the cart every Saturday, and her bills week after week. Mr. Raggles
himself had to supply the greengroceries. The bill for servants'
porter at the Fortune of War public house is a curiosity in the
chronicles of beer. Every servant also was owed the greater part of
his wages, and thus kept up perforce an interest in the house.
Nobody in fact was paid. Not the blacksmith who opened the lock;
nor the glazier who mended the pane; nor the jobber who let the
carriage; nor the groom who drove it; nor the butcher who provided
the leg of mutton; nor the coals which roasted it; nor the cook who
basted it; nor the servants who ate it: and this I am given to
understand is not unfrequently the way in which people live
elegantly on nothing a year.

In a little town such things cannot be done without remark. We know
there the quantity of milk our neighbour takes and espy the joint or
the fowls which are going in for his dinner. So, probably, 200 and
202 in Curzon Street might know what was going on in the house
between them, the servants communicating through the area-railings;
but Crawley and his wife and his friends did not know 200 and 202.
When you came to 201 there was a hearty welcome, a kind smile, a
good dinner, and a jolly shake of the hand from the host and hostess
there, just for all the world as if they had been undisputed masters
of three or four thousand a year--and so they were, not in money,
but in produce and labour--if they did not pay for the mutton, they
had it: if they did not give bullion in exchange for their wine,
how should we know? Never was better claret at any man's table than
at honest Rawdon's; dinners more gay and neatly served. His
drawing-rooms were the prettiest, little, modest salons conceivable:
they were decorated with the greatest taste, and a thousand knick-
knacks from Paris, by Rebecca: and when she sat at her piano
trilling songs with a lightsome heart, the stranger voted himself in
a little paradise of domestic comfort and agreed that, if the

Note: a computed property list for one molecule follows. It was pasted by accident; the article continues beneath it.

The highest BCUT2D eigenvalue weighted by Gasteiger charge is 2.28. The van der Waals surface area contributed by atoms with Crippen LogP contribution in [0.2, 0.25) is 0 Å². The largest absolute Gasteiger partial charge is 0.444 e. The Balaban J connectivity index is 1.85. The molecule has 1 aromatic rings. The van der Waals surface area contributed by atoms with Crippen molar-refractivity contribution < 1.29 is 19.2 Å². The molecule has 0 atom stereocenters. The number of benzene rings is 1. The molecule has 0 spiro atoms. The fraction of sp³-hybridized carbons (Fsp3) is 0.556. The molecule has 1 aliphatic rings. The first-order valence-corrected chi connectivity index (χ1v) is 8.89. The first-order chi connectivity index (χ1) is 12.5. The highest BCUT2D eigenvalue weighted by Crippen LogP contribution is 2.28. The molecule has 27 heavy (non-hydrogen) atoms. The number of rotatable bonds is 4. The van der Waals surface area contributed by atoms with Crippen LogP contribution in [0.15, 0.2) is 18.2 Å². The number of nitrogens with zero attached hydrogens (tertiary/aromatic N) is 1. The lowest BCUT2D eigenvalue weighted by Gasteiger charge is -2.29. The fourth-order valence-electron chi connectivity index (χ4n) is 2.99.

husband was rather stupid, the wife was charming, and the dinners
the pleasantest in the world.

Rebecca's wit, cleverness, and flippancy made her speedily the vogue
in London among a certain class. You saw demure chariots at her
door, out of which stepped very great people. You beheld her
carriage in the park, surrounded by dandies of note. The little box
in the third tier of the opera was crowded with heads constantly
changing; but it must be confessed that the ladies held aloof from
her, and that their doors were shut to our little adventurer.

With regard to the world of female fashion and its customs, the
present writer of course can only speak at second hand. A man can
no more penetrate or under-stand those mysteries than he can know
what the ladies talk about when they go upstairs after dinner. It
is only by inquiry and perseverance that one sometimes gets hints of
those secrets; and by a similar diligence every person who treads
the Pall Mall pavement and frequents the clubs of this metropolis
knows, either through his own experience or through some
acquaintance with whom he plays at billiards or shares the joint,
something about the genteel world of London, and how, as there are
men (such as Rawdon Crawley, whose position we mentioned before) who
cut a good figure to the eyes of the ignorant world and to the
apprentices in the park, who behold them consorting with the most
notorious dandies there, so there are ladies, who may be called
men's women, being welcomed entirely by all the gentlemen and cut or
slighted by all their wives. Mrs. Firebrace is of this sort; the
lady with the beautiful fair ringlets whom you see every day in Hyde
Park, surrounded by the greatest and most famous dandies of this
empire. Mrs. Rockwood is another, whose parties are announced
laboriously in the fashionable newspapers and with whom you see that
all sorts of ambassadors and great noblemen dine; and many more